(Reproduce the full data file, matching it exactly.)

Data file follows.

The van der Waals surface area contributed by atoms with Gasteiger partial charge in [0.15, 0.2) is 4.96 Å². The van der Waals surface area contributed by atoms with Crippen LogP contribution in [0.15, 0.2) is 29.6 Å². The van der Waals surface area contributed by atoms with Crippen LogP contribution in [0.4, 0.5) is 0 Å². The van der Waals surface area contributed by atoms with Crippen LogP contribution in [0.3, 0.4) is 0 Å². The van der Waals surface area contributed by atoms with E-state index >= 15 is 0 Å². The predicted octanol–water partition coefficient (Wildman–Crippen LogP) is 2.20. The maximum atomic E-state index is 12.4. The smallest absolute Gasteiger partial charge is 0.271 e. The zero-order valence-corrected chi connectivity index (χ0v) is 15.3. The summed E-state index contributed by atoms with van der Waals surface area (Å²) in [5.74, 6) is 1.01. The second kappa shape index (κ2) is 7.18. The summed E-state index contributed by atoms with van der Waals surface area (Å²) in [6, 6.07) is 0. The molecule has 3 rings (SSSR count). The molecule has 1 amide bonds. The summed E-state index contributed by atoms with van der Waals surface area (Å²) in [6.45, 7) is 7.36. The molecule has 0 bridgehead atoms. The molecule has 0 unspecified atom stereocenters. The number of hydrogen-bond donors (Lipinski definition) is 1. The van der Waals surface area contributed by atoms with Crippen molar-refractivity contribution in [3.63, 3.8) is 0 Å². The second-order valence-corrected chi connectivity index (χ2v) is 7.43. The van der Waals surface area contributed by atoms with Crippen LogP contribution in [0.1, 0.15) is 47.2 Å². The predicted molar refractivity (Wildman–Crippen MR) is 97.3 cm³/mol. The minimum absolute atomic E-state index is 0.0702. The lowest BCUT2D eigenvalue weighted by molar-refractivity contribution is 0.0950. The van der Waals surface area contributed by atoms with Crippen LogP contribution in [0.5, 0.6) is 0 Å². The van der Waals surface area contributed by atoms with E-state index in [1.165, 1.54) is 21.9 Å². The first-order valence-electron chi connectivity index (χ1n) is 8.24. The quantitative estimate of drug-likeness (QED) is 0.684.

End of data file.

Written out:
The van der Waals surface area contributed by atoms with Gasteiger partial charge in [0.15, 0.2) is 4.96 Å². The van der Waals surface area contributed by atoms with Crippen LogP contribution in [0.15, 0.2) is 29.6 Å². The van der Waals surface area contributed by atoms with Crippen LogP contribution in [0.4, 0.5) is 0 Å². The van der Waals surface area contributed by atoms with Crippen LogP contribution in [0.3, 0.4) is 0 Å². The van der Waals surface area contributed by atoms with E-state index >= 15 is 0 Å². The predicted octanol–water partition coefficient (Wildman–Crippen LogP) is 2.20. The maximum atomic E-state index is 12.4. The smallest absolute Gasteiger partial charge is 0.271 e. The zero-order valence-corrected chi connectivity index (χ0v) is 15.3. The summed E-state index contributed by atoms with van der Waals surface area (Å²) in [5.74, 6) is 1.01. The second kappa shape index (κ2) is 7.18. The summed E-state index contributed by atoms with van der Waals surface area (Å²) in [6, 6.07) is 0. The molecule has 3 rings (SSSR count). The molecule has 1 amide bonds. The summed E-state index contributed by atoms with van der Waals surface area (Å²) in [6.45, 7) is 7.36. The molecule has 0 bridgehead atoms. The molecule has 0 unspecified atom stereocenters. The number of hydrogen-bond donors (Lipinski definition) is 1. The van der Waals surface area contributed by atoms with Crippen molar-refractivity contribution in [3.63, 3.8) is 0 Å². The second-order valence-corrected chi connectivity index (χ2v) is 7.43. The van der Waals surface area contributed by atoms with Crippen LogP contribution in [0.1, 0.15) is 47.2 Å². The predicted molar refractivity (Wildman–Crippen MR) is 97.3 cm³/mol. The minimum absolute atomic E-state index is 0.0702. The lowest BCUT2D eigenvalue weighted by molar-refractivity contribution is 0.0950. The van der Waals surface area contributed by atoms with Crippen LogP contribution in [0.5, 0.6) is 0 Å². The van der Waals surface area contributed by atoms with E-state index in [1.165, 1.54) is 21.9 Å². The first-order valence-electron chi connectivity index (χ1n) is 8.24. The quantitative estimate of drug-likeness (QED) is 0.684.